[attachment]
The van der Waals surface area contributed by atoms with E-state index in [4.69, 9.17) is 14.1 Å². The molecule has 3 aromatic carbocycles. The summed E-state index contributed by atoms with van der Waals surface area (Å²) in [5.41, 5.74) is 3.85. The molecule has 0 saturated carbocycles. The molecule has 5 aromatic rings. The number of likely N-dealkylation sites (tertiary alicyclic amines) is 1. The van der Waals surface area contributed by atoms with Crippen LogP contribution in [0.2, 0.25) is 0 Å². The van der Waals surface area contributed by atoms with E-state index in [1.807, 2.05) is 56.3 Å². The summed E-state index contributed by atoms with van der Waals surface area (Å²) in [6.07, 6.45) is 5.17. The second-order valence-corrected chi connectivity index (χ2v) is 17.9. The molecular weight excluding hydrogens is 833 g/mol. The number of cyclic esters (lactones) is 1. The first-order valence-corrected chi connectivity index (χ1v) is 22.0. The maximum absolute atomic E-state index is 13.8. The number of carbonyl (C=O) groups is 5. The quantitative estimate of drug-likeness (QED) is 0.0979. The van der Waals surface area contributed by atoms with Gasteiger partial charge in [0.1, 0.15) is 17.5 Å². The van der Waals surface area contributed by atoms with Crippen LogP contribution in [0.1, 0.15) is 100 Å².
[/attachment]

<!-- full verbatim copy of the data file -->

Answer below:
The van der Waals surface area contributed by atoms with E-state index in [4.69, 9.17) is 14.1 Å². The molecule has 3 aromatic carbocycles. The summed E-state index contributed by atoms with van der Waals surface area (Å²) in [5.41, 5.74) is 3.85. The molecule has 0 saturated carbocycles. The molecule has 5 aromatic rings. The number of likely N-dealkylation sites (tertiary alicyclic amines) is 1. The van der Waals surface area contributed by atoms with Crippen LogP contribution in [0.2, 0.25) is 0 Å². The van der Waals surface area contributed by atoms with E-state index in [1.807, 2.05) is 56.3 Å². The summed E-state index contributed by atoms with van der Waals surface area (Å²) in [6.07, 6.45) is 5.17. The second-order valence-corrected chi connectivity index (χ2v) is 17.9. The molecular weight excluding hydrogens is 833 g/mol. The number of cyclic esters (lactones) is 1. The first-order valence-corrected chi connectivity index (χ1v) is 22.0. The maximum absolute atomic E-state index is 13.8. The number of carbonyl (C=O) groups is 5. The quantitative estimate of drug-likeness (QED) is 0.0979. The van der Waals surface area contributed by atoms with Gasteiger partial charge in [0.1, 0.15) is 17.5 Å². The van der Waals surface area contributed by atoms with Crippen LogP contribution in [0.1, 0.15) is 100 Å².